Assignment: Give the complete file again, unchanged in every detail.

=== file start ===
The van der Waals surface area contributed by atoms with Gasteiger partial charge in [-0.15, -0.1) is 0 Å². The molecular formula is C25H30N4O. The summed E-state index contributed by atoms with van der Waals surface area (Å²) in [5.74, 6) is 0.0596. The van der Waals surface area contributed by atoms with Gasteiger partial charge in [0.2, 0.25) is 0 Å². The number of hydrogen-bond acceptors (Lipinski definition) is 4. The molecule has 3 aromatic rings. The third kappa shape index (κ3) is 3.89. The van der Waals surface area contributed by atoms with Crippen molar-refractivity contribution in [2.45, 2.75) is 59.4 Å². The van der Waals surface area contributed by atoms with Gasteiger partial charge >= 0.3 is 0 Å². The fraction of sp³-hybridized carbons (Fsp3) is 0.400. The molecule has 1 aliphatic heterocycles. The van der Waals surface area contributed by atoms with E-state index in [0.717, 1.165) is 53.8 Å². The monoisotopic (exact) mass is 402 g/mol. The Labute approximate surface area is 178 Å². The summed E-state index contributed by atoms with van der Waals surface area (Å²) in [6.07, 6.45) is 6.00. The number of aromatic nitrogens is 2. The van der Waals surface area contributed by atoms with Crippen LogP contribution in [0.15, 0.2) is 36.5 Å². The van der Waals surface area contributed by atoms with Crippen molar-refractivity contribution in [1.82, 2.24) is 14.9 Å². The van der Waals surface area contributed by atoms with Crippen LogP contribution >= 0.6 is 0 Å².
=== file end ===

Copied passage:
The van der Waals surface area contributed by atoms with Gasteiger partial charge in [-0.15, -0.1) is 0 Å². The molecular formula is C25H30N4O. The summed E-state index contributed by atoms with van der Waals surface area (Å²) in [5.74, 6) is 0.0596. The van der Waals surface area contributed by atoms with Gasteiger partial charge in [0.2, 0.25) is 0 Å². The number of hydrogen-bond acceptors (Lipinski definition) is 4. The molecule has 3 aromatic rings. The third kappa shape index (κ3) is 3.89. The van der Waals surface area contributed by atoms with Crippen molar-refractivity contribution in [2.45, 2.75) is 59.4 Å². The van der Waals surface area contributed by atoms with Gasteiger partial charge >= 0.3 is 0 Å². The fraction of sp³-hybridized carbons (Fsp3) is 0.400. The molecule has 1 aliphatic heterocycles. The van der Waals surface area contributed by atoms with E-state index in [0.717, 1.165) is 53.8 Å². The monoisotopic (exact) mass is 402 g/mol. The Labute approximate surface area is 178 Å². The summed E-state index contributed by atoms with van der Waals surface area (Å²) in [6.07, 6.45) is 6.00. The number of aromatic nitrogens is 2. The van der Waals surface area contributed by atoms with Crippen LogP contribution in [0.15, 0.2) is 36.5 Å². The van der Waals surface area contributed by atoms with Crippen molar-refractivity contribution in [1.82, 2.24) is 14.9 Å². The van der Waals surface area contributed by atoms with Crippen LogP contribution >= 0.6 is 0 Å².